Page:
In by the way (limited edition, 35 copies), Don Wentworth takes us on a journey:
a poem differently each time—
the autumn sky
In Breakfast Alone, Michael Dylan Welch offers us a series of haiku about taste:
slowly I eat
— Michael DylanWelch
Whether you take the trifolds on transit, read them while curled up in your favourite chair, or enjoy them while having breakfast, my advice is to read them right away while the memory of the conference, and the people you met, are still fresh.
In case you missed my cartoonist-in-residence presentation at Haiku North America 2017 (September 17, 2017), here’s a short edited version featuring comics only.
0’00 A short introduction to Old Pond Comics
3’31 HNA 2017 conference comics
6’15: Kaleidoscope haiku-cartoons featuring haiku by Jim Kacian, Alexis Rotella, Tanya McDonald, Terry Ann Carter, Kala Ramesh, Brad Bennett.
Thanks to the wonderful audience at Haiku North America.
I had a fabulous time at the Haiku North America conference in Santa Fe.
One thing I noticed is that chile peppers are everywhere in Santa Fe. You can’t escape them. They are basically hanging off the walls (to dry). And they are in almost every dishes.
In restaurant, they often ask you the National State Question of New Mexico:
When someone in a restaurant asks you, “Red or Green?”, they want to know if you want red or green chile in your food. And if you want both, you answer, “Christmas.”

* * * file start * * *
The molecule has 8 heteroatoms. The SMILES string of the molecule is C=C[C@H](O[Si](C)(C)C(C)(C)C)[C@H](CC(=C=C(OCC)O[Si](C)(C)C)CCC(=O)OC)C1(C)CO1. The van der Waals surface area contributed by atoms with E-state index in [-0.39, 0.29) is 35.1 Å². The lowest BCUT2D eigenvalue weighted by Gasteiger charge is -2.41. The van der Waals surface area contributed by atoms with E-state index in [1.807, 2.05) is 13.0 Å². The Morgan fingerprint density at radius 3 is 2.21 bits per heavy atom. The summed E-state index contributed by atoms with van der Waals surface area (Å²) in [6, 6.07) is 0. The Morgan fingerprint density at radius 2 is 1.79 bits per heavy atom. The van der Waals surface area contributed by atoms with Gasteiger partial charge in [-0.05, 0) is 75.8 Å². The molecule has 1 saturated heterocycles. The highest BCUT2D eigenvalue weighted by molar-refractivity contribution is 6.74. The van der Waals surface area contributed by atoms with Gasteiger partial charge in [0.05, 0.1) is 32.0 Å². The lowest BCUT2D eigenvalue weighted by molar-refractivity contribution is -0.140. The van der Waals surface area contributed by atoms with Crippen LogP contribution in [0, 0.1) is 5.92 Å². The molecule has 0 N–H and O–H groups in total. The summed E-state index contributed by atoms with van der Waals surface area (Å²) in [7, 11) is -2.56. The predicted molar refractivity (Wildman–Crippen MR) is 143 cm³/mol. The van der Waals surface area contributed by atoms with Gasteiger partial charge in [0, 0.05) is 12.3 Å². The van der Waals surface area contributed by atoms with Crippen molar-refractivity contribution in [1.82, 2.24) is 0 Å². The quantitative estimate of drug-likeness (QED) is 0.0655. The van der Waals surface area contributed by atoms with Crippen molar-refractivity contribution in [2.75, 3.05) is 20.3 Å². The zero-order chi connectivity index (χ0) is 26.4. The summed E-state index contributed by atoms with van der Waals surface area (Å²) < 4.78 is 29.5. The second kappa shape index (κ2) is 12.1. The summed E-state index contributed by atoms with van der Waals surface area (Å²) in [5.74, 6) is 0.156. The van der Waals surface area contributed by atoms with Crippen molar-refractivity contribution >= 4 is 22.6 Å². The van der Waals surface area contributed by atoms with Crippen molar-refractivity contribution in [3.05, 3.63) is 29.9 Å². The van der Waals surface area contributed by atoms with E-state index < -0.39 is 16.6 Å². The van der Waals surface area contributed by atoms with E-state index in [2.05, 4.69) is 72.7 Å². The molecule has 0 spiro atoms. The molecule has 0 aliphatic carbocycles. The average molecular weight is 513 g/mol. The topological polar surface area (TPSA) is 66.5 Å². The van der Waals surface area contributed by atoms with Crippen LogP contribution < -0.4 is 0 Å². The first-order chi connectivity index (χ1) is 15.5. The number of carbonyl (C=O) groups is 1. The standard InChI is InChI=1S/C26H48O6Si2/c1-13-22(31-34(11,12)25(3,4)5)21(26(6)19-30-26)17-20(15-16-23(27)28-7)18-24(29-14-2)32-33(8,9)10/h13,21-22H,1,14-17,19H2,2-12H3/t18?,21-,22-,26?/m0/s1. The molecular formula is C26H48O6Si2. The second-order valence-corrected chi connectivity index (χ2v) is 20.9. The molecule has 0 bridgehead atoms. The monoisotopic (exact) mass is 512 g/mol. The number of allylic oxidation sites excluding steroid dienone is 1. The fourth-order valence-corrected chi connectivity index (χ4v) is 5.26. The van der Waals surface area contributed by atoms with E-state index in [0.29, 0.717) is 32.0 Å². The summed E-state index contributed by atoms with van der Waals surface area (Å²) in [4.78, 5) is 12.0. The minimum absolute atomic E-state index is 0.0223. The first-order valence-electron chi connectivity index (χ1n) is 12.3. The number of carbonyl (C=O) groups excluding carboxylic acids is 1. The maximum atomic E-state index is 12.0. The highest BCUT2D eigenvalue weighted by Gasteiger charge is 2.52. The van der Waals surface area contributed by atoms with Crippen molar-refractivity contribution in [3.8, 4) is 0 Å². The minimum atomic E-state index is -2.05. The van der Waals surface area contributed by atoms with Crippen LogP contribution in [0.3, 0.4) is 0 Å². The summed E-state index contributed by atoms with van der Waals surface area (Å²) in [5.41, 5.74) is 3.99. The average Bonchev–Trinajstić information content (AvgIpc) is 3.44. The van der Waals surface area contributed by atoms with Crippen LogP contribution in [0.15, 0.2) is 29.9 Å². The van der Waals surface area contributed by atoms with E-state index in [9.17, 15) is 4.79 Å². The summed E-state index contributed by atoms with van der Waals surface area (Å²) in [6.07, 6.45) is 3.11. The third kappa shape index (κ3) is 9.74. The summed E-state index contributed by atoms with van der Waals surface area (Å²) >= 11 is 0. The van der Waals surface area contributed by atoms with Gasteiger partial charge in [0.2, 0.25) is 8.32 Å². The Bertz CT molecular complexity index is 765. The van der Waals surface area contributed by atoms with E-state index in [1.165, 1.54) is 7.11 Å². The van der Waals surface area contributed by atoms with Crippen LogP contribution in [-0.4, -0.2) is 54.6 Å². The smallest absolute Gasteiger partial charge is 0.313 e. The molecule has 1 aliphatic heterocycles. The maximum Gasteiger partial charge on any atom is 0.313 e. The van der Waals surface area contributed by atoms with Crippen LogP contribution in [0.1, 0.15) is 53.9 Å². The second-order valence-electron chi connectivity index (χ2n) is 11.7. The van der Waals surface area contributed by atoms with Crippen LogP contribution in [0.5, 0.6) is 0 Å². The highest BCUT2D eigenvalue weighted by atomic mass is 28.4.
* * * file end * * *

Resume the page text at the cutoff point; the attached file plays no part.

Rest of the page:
The Frommers Easy guide to Santa Fe, Taos & Albuquerque mentions, “The basic ingredients of New Mexico cooking are three ingredients locally grown: chile, beans, corn.”
You’d often see bunches of chile peppers hanging to dry in the city. You can buy some.
They even have chile peppers decorating the courtyard of the New Mexico Museum of Art:
My breakfast burrito (by the way, it seems breakfast burritos were invented in Santa Fe) was filled with chile peppers. It was really delicious.
One of the must-try food in Santa Fe was the green chile burger. I had to try it.
If the chile is too hot for you, it’s recommended you eat some sopaipilla, a puff pastry served with honey. It will absorb the oil of the peppers and provide some relief. Do not drink water! It will make it worse. I’m really sad I didn’t get to try a sopaipilla during my trip to Santa Fe.
However, at the conference lunch buffet, I got to try bizcochito, which is the National State Cookie of New Mexico. It’s made of lard with anis, topped with cinnamon and sugar.
We ate really well during out stay in Santa Fe. I’m really glad I got to try chile peppers, and really enjoyed them. What was your favorite food at the conference?
The Haiku North America conference took place in Santa Fe, New Mexico, from September 13-17, 2018.
Before the trip, I read a lot of guidebooks and they all mentioned you should drink a lot of water to avoid altitude sickness, so I did.
Luckily, the Hotel Santa Fe provided free bottles of water for guests at the front desk. When I brought a bottle of water to my roommate, she exclaimed, “Aw, it’s nice!” I replied, “‘No problem.” She said, “No, the water… it’s nice!” She showed me the label and it turns out Nice was the brand name.
Drinking lots of water can cause some inconvenience, such as a full bladder. Is it why they have a bodily fluid clean-up kit on board the Santa Fe free pick up shuttle? I wonder.
In Santa Fe, you’re surrounded by mountains. When you look up at mountains, it’s easy to forget you’re already standing at a high altitude of 7,000 feet.